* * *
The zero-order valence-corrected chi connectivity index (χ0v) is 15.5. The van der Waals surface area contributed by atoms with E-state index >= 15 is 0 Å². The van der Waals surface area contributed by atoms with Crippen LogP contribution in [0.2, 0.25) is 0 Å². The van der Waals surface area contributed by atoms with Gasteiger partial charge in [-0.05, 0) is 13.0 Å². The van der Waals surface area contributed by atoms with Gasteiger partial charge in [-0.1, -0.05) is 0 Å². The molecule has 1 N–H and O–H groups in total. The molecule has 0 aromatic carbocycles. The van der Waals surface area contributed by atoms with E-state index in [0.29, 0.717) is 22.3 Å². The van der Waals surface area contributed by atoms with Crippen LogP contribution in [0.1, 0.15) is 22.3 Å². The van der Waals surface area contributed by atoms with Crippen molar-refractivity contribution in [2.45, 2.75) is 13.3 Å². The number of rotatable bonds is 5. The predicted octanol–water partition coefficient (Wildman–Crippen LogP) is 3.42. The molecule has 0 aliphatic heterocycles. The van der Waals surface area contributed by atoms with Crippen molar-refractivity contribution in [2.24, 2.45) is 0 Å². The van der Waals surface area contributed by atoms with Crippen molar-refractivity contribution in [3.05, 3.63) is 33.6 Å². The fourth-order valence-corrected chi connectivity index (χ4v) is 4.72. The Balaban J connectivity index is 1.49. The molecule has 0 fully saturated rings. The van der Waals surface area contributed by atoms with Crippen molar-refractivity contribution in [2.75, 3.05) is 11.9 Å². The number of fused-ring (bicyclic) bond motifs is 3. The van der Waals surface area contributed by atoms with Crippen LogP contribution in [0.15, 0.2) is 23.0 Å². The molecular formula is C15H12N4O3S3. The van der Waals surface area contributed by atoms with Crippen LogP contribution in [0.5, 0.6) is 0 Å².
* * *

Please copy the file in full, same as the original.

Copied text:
The zero-order valence-corrected chi connectivity index (χ0v) is 15.5. The van der Waals surface area contributed by atoms with E-state index >= 15 is 0 Å². The van der Waals surface area contributed by atoms with Crippen LogP contribution in [0.2, 0.25) is 0 Å². The van der Waals surface area contributed by atoms with Gasteiger partial charge in [-0.05, 0) is 13.0 Å². The van der Waals surface area contributed by atoms with Gasteiger partial charge in [-0.1, -0.05) is 0 Å². The molecule has 1 N–H and O–H groups in total. The molecule has 0 aromatic carbocycles. The van der Waals surface area contributed by atoms with E-state index in [0.29, 0.717) is 22.3 Å². The van der Waals surface area contributed by atoms with Crippen LogP contribution in [0.1, 0.15) is 22.3 Å². The van der Waals surface area contributed by atoms with Crippen molar-refractivity contribution in [2.45, 2.75) is 13.3 Å². The number of rotatable bonds is 5. The predicted octanol–water partition coefficient (Wildman–Crippen LogP) is 3.42. The molecule has 0 aliphatic heterocycles. The van der Waals surface area contributed by atoms with Crippen molar-refractivity contribution in [2.24, 2.45) is 0 Å². The van der Waals surface area contributed by atoms with Crippen molar-refractivity contribution in [3.05, 3.63) is 33.6 Å². The fourth-order valence-corrected chi connectivity index (χ4v) is 4.72. The Balaban J connectivity index is 1.49. The molecule has 0 fully saturated rings. The van der Waals surface area contributed by atoms with Crippen molar-refractivity contribution in [2.75, 3.05) is 11.9 Å². The number of fused-ring (bicyclic) bond motifs is 3. The van der Waals surface area contributed by atoms with Crippen LogP contribution in [0.15, 0.2) is 23.0 Å². The molecular formula is C15H12N4O3S3. The van der Waals surface area contributed by atoms with Crippen LogP contribution in [0.5, 0.6) is 0 Å².